The Document Object Model (DOM), Part II: Navigating a Complex Document | WebReference

The Document Object Model (DOM), Part II: Navigating a Complex Document

The Document Object Model (DOM), Part II (8)

Navigating a Complex Document

The Object Model of our compound document is quite complicated. Examine again its object drawing. By now you should be able to recognize these relationships almost automatically. We have assigned bodyNode to the ID attribute of the <BODY> tag. From the root <BODY> you can go to any one of its five <P> children. You can reach these children using bodyNode.firstChild, bodyNode.childNodes[1], bodyNode.childNodes[2], bodyNode.childNodes[3], and bodyNode.childNodes[4]. The second, third, and fifth children have one text grandchild node each. The first child is also a text node. You can reach these textual entries by simply going bodyNode.firstChild, bodyNode.childNodes[1].firstChild, and bodyNode.childNodes[2].firstChild, and bodyNode.childNodes[4].firstChild. The <BODY>'s fourth child is the busiest one. This child has four children. The first and third nodes are text nodes. You can reach their textual entries via bodyNode.childNode[3].firstChild and bodyNode.childNode[3].childNodes[2]

The second child is an image. You can reach it by going bodyNode.childNode[3].childNodes[1]. The fourth child is a TABLE node. Last column we explained that the TABLE node has a hidden TBODY child. Therefore, the second child of the third row is:


And its textual entry is:

  // (The above two lines should be joined as one line.
  // They have been split for formatting purposes.)

We have labeled every one of the top <P> tags with a unique ID: p1Node, p2Node, p3Node, and p4Node. We have also labeled the non-textual children of the third <P> child: imgNode and tableNode. Now, suppose you start navigating the tree from p1Node. You can reach the second paragraph using the nextSibling property: p1Node.nextSibling. Similarly, you may reach the third paragraph by p1Node.nextSibling.nextSibling. You may reach the IMG node via p1Node.nextSibling.nextSibling.childNodes[1] and the TABLE node via:


Suppose now that we start our navigation with the fourth <P> tag. We can go back to the first <P> element by using the previousSibling property:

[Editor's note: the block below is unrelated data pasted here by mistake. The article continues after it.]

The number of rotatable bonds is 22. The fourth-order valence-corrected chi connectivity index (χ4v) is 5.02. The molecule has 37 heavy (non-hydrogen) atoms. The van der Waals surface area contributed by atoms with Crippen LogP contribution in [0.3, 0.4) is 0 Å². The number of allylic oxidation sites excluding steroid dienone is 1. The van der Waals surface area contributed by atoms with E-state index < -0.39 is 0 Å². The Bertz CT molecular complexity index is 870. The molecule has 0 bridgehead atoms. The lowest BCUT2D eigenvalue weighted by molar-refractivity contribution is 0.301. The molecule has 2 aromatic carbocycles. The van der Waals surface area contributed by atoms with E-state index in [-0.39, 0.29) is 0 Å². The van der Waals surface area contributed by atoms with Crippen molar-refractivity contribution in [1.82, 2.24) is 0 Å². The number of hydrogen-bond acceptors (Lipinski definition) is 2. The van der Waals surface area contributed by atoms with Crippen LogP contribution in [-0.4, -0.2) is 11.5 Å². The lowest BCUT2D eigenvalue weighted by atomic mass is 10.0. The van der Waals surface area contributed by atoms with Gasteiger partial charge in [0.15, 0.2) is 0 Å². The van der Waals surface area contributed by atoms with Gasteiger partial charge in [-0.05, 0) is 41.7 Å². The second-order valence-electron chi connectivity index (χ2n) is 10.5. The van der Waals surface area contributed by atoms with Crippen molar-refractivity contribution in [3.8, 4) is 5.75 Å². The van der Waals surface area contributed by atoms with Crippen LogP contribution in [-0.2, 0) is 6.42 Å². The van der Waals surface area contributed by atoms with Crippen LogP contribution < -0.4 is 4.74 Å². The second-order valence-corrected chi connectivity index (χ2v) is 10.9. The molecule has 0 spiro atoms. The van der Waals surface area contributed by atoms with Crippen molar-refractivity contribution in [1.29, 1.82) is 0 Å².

We can access the textual content of the table's second cell of the first row by going:


Another navigation direction is the child to parent direction. You can reach each node's parent via the parentNode property. To go from one of the table's cell to the root, you can use tableNode.parentNode.parentNode. To go from the third bullet to the root, you should use bullet3Node.parentNode.parentNode.parentNode

You may also take a round trip from the root <BODY> to its fourth child and then to its table's first cell of third row:

  // (The above two lines should be joined as one line.
  // They have been split for formatting purposes.)

We have programmed some of the above queries into a JavaScript script in the complex document we have presented earlier. As we explained earlier this column, we chose to just print the nodeName of the object. The nodeName property displays the HTML tag type (examples: <UL>, <BODY>, <FONT>) for tag nodes, and the string #text for text nodes. Notice that this script actually modify the page and hence its Document Object Model. In effect, there are six top-level children beneath the <BODY> tag: the five children mentioned above and a <SCRIPT> tag. Not to complicate things, we have avoided using the lastChild property, and hence you won't notice the new <SCRIPT> child.

Produced by Yehuda Shiran and Tomer Shiran

Created: June 14, 1999
Revised: June 14, 1999